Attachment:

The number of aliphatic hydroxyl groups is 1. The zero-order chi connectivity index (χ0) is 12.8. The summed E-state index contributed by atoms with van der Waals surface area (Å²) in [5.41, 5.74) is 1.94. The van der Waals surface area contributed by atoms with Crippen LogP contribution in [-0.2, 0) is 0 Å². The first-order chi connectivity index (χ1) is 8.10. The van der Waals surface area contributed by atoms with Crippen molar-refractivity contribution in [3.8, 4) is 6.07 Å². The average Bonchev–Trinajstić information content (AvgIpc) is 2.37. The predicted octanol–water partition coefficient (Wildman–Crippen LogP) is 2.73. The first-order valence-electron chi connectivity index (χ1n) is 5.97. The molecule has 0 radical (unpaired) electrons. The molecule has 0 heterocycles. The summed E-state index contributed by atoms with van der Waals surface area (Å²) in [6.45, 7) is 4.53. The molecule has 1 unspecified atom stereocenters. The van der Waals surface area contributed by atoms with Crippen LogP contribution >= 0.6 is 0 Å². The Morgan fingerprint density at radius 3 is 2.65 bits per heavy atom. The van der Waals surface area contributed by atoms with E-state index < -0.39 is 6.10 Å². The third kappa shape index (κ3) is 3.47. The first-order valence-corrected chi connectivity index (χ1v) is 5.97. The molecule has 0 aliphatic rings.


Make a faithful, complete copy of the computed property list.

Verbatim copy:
The number of aliphatic hydroxyl groups is 1. The zero-order chi connectivity index (χ0) is 12.8. The summed E-state index contributed by atoms with van der Waals surface area (Å²) in [5.41, 5.74) is 1.94. The van der Waals surface area contributed by atoms with Crippen LogP contribution in [-0.2, 0) is 0 Å². The first-order chi connectivity index (χ1) is 8.10. The van der Waals surface area contributed by atoms with Crippen molar-refractivity contribution in [3.8, 4) is 6.07 Å². The average Bonchev–Trinajstić information content (AvgIpc) is 2.37. The predicted octanol–water partition coefficient (Wildman–Crippen LogP) is 2.73. The first-order valence-electron chi connectivity index (χ1n) is 5.97. The molecule has 0 radical (unpaired) electrons. The molecule has 0 heterocycles. The summed E-state index contributed by atoms with van der Waals surface area (Å²) in [6.45, 7) is 4.53. The molecule has 1 unspecified atom stereocenters. The van der Waals surface area contributed by atoms with Crippen LogP contribution >= 0.6 is 0 Å². The Morgan fingerprint density at radius 3 is 2.65 bits per heavy atom. The van der Waals surface area contributed by atoms with E-state index < -0.39 is 6.10 Å². The third kappa shape index (κ3) is 3.47. The first-order valence-corrected chi connectivity index (χ1v) is 5.97. The molecule has 0 aliphatic rings.